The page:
"The problem is that the alternatives to oil just aren’t there, or even on the horizon. Wind, wave and solar energy can’t provide nearly enough, and even atomic energy can at best supply about 25% of the world’s current power needs."

That integrated technology as used in Brazil is already supplying ethanol as an alternative to gasoline at competitive prices is obviously unknown to him and I wonder from what fairy-tale he grabbed his knowledge that "atomic energy can at best supply about 25% of the world’s current power needs"?.

I could go on but what's the point? His arrogance will not be cured by facts. With my hundreds of academic journal articles in print, I think I have as good a claim as anybody to being thoroughly intellectual and I find the vast majority of my fellow Australians to be perfectly congenial people. My interests tend to be different from theirs but if that is anybody's problem I see it as mine, not theirs


A reader comments:

"One comment from the Williamson piece sums it up I think - he is disgusted that only 20 out of 2000 go to the cultural centre. He seems oblivious to the fact that the Polynesian totems he so admires were constructed for practical purposes but have now been brought to a museum to be admired -- totally decontextualising them into sterile artworks. It reflects the Left's Disney-World approach to everything. They would be happy if everyone but a few them died out and left behind their artifacts to be gathered in a giant museum for the few who remained".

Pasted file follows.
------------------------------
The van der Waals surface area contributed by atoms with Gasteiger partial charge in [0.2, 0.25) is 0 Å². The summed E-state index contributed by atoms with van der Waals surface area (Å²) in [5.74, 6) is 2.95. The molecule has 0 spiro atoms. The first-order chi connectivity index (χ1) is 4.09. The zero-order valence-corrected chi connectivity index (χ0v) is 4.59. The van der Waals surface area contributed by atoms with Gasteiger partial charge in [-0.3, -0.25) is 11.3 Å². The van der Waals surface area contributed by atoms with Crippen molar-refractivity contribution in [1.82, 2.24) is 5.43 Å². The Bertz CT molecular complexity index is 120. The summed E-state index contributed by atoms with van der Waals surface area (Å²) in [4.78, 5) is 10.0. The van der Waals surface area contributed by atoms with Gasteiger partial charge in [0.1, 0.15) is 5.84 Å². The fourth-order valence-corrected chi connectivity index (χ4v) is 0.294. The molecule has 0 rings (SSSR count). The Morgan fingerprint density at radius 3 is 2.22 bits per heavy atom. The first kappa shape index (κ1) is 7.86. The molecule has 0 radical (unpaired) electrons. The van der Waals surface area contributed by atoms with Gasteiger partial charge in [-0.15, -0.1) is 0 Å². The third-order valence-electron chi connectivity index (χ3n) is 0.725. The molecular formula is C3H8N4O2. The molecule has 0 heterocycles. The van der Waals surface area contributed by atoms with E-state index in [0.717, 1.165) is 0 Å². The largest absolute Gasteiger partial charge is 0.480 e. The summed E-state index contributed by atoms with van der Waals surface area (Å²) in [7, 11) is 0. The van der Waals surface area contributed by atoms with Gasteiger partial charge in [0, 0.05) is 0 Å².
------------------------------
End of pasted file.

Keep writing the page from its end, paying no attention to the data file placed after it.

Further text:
Friday, September 02, 2005


Their work isn't popular enough to earn them a living, so our artists grasp the taxpayer teat. It's not how we should be spending our money. When the Bracks [Victorian] Government spends $96,000 to paint trees blue, you see again why politicians and bureaucrats shouldn't be handing your money to artists. This is what you get when someone takes your taxes to buy art no one likes enough to buy themselves. Just ask yourself -- when you heard 40 elms at Yarra Park would be painted the colour of sad, didn't you instantly guess government money was involved? Who else would spend so much on something so unwanted?